ETSU OB/GYN dept. expands NAS prevention program, adds mental health counselor and physician

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An ETSU health program aimed at reducing the number of babies born addicted to drugs is expanding its services.

The university’s OB/GYN department began offering a pilot program in 2016 to help pregnant women lower their dosage of Subutex, and subsequently, buprenorphine, an ingredient found in Subutex.

Subutex is commonly used to treat opioid addiction. However, buprenorphine, which can help fight symptoms of drug withdrawal, is also the lead cause of Neonatal Abstinence Syndrome (NAS).

“The rate of Neonatal Abstinence Syndrome is about six times the national average in our area,” estimated Dr. Marty Olsen, ETSU Health physician and professor at the Quillen College of Medicine. “If you look at Johnson City alone, it’s about one out of every 11 pregnant women have a positive drug screen for buprenorphine, the ingredient in Subutex and Suboxone.”

Olsen said his group hopes to get mothers’ doses down to two milligrams or less. Two milligrams is about one-eighth of the average dose most commonly prescribed to patients in the region.

Research is currently being conducted to compare the effects of the lower dose with standard higher doses.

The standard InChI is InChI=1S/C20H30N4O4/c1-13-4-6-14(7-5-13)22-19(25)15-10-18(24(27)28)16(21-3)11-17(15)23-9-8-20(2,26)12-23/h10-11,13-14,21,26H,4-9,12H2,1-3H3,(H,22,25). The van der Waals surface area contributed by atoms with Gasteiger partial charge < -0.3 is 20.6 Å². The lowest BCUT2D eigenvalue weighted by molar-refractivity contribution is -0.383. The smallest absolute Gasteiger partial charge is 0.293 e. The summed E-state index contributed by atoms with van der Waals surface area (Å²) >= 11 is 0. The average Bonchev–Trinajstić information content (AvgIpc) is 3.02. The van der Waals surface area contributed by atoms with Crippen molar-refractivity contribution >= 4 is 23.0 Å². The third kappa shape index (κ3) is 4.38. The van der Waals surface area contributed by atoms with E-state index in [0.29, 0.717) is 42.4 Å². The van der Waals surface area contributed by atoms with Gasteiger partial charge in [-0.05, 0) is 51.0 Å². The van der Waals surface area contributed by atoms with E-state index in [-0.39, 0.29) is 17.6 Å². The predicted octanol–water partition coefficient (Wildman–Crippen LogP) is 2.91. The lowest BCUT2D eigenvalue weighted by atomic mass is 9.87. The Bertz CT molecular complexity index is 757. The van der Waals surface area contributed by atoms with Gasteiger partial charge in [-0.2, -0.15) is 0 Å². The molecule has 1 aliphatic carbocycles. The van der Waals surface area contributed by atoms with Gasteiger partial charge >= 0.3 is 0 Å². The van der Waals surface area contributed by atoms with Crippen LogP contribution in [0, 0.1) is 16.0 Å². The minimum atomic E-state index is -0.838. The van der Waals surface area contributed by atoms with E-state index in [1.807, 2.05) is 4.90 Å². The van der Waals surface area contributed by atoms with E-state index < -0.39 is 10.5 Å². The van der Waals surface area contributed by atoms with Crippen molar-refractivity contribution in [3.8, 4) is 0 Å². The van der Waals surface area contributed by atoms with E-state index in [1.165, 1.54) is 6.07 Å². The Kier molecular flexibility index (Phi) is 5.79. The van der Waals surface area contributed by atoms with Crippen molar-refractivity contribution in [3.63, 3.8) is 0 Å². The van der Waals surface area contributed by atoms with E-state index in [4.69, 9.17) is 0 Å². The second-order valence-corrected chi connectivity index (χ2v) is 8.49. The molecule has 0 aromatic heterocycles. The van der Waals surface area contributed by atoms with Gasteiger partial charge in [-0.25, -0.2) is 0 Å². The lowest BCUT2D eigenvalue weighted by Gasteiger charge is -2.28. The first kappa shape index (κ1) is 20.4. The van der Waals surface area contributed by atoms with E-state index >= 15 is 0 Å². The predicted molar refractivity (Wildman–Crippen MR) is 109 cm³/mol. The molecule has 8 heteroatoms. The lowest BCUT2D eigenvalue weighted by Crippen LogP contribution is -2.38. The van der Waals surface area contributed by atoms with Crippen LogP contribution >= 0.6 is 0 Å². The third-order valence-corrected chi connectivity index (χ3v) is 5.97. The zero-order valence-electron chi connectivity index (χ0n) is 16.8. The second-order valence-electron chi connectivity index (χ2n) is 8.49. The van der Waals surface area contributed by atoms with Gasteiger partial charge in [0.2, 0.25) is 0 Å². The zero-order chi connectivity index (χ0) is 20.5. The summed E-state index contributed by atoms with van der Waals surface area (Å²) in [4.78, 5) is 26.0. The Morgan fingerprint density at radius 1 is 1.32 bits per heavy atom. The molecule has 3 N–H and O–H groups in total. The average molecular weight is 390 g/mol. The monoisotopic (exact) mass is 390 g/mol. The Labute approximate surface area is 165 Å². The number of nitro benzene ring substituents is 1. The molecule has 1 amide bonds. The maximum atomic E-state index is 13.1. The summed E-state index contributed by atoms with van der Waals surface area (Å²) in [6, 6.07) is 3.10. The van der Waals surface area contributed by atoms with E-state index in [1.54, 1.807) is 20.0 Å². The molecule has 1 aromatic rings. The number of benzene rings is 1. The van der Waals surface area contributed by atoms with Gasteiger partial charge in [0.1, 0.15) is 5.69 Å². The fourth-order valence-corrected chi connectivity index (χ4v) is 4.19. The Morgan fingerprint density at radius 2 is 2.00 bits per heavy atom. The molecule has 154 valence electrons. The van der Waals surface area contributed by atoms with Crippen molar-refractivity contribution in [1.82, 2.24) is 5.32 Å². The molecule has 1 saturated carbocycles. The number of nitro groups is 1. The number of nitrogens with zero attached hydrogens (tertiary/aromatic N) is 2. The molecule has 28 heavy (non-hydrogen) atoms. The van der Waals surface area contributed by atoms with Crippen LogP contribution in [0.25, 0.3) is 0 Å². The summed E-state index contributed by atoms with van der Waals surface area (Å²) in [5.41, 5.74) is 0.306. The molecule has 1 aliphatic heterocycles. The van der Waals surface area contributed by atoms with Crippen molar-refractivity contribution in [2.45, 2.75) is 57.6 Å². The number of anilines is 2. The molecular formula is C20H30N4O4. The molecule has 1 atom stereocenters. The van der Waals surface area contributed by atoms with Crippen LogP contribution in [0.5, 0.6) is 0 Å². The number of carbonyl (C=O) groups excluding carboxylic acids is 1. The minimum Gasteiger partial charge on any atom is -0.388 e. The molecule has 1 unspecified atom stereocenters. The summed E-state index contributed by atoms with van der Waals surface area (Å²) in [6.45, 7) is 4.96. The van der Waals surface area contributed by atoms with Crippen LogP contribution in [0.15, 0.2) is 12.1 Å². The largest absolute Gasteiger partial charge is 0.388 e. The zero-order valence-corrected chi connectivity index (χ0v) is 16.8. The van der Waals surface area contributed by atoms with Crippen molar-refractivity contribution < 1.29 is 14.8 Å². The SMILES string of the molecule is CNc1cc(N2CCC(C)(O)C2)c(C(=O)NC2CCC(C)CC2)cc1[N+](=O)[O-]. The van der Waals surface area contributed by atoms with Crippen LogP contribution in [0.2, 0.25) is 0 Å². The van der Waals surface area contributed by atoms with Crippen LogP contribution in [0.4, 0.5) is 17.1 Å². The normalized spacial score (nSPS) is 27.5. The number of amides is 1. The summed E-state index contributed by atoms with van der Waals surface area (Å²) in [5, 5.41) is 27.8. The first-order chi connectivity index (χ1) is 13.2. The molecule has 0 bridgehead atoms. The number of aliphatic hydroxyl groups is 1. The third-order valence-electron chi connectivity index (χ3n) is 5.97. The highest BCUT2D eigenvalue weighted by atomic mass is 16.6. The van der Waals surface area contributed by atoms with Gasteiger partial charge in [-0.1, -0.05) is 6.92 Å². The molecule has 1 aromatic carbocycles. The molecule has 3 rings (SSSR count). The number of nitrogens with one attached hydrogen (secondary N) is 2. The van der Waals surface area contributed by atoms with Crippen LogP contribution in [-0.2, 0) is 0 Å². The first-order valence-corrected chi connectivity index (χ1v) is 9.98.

“The goal is no drugs because we want the babies to be born without drug-related withdrawal,” said Dr. Olsen, “if we lower the drugs, we’re doing the research, and we hope to show that even a lower dose is going to have a significant benefit to the patients.”

The program has helped 150 women lower their dosage of buprenorphine and 25 women have stopped taking the drug during their pregnancy.

With these successes, the program has now added a new mental health counselor through a partnership with Frontier Health. It has also added a new physician.

“We bring the patient into our office and we say we’re going to take care of your opioid addiction needs, we’re going to take care of your obstetric needs, we’re going to work with you on your counseling needs,” said Dr. Olsen, “and that not only makes it more convenient for the patient, but it’s a stronger bond with the patient when you are taking care of the patient rather than one disease.”

The new physician, Dr. Jessica Murphy, comes from Culpepper County, Virginia, which has one of the highest rates of opioid-related deaths in the state.

“The women that come through our program week after week, you can see how proud they are about the progress they’ve made,” she said. “They can see the success they’ve had and they know they are doing the best thing for their baby.”

The program is also expanding to accept new patients.

To learn more about ETSU Health OB/GYN’s NAS prevention program, you can call (423) 439-7272.

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